The Supreme Court ruled yesterday that District of Columbia residents do not have a constitutional right to a voting representative in Congress, ending a two-year legal battle waged by a diverse coalition of community leaders and activists.

Without even giving the issue a full-blown hearing, the justices affirmed a ruling issued in March by a special three-judge panel. The justices decided the case after reviewing briefs, rejecting the activists' bid for oral arguments.

The ruling was a blow to dozens of prominent plaintiffs who had turned to the courts for what they hoped would be a landmark voting rights decision. They contended that the District's 519,000 residents should have the same rights as citizens in the 50 states to choose voting members of Congress. The District has an elected delegate, Eleanor Holmes Norton (D), who can vote on House committees but not on the House floor.

With the courts no longer a viable option, Norton and others said the battle will shift to Congress. Norton said she intends to introduce legislation next year that would give the District a vote in Congress. Other proponents said they will step up efforts to generate national awareness of the issue in hopes of cultivating more support.

"I had been prepared to lose in court, but not to lose the issue," Norton said. "I regard this as a winnable cause--and winnable in the near term."

Mayor Anthony A. Williams (D) also called for legislative intervention, saying D.C. voters pay national taxes and are subject to federal laws but cannot hold Congress accountable. "There are only three groups of people denied voting rights in our country: children, convicted criminals and citizens of the District of Columbia," he said.

But the political process is loaded with obstacles. The Republican-controlled Congress wouldn't even permit the D.C. government, a named plaintiff in the case, to use taxpayer money on the lawsuit. Norton proposed similar legislation in 1998 that stalled in committee, and a 1976 quest for a constitutional amendment also fizzled.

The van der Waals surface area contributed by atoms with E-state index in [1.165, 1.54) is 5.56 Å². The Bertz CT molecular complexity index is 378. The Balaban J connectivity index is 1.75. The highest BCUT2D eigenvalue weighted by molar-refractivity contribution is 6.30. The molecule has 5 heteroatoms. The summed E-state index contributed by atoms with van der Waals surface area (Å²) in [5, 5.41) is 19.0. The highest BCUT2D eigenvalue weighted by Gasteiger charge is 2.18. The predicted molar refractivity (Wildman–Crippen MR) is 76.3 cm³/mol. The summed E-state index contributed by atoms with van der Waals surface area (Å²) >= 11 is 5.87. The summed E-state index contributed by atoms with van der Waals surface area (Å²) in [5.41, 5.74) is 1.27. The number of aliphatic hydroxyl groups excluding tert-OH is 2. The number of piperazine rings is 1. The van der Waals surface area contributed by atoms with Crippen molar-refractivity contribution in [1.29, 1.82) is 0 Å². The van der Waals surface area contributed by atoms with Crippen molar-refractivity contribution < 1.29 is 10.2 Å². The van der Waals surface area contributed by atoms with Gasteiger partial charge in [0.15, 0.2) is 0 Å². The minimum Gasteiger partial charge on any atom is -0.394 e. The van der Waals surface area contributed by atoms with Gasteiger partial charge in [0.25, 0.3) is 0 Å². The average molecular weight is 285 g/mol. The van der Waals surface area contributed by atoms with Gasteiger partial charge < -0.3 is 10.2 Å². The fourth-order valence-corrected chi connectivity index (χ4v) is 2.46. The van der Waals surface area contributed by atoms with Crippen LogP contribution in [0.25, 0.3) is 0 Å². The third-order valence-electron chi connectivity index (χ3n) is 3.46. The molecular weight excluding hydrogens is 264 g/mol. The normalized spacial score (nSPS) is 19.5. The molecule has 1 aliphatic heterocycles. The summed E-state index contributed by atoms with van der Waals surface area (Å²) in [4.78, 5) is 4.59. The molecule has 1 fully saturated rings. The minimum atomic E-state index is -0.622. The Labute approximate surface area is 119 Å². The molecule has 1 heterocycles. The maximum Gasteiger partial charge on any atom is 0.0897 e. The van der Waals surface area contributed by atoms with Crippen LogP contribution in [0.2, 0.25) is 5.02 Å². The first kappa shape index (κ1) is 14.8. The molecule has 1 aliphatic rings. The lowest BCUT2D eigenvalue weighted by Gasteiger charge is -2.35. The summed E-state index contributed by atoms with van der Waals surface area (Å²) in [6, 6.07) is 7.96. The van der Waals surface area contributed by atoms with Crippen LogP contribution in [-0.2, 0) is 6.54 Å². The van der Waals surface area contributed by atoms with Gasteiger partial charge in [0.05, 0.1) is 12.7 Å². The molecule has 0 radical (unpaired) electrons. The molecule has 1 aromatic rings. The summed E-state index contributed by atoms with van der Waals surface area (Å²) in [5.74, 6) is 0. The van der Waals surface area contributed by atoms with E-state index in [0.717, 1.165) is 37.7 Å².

The Supreme Court upheld the lower court's decision in a pair of cases that had the potential to reverse 199 years of federal tradition. In March, the three-judge panel ruled 2 to 1 that the Constitution and Supreme Court precedent provide voting rights in Congress only to people living in states, and not to residents of the District.

The panel's ruling hinged largely upon Article I of the Constitution, which says that Congress shall comprise "Members chosen every second Year by the People of the several States." Because the District is not a state, the majority held, its residents are not entitled to a vote in Congress. The majority ruling said the court was not "blind to the inequity of the situation" but said it was up to Congress to act.

Because the lawsuits concerned voting rights, they were entitled to automatic review by the Supreme Court. But there was never a guarantee that all nine justices would convene a full-scale hearing. The Supreme Court did not explain its decision yesterday, but the outcome of the case creates a legal precedent, lawyers said.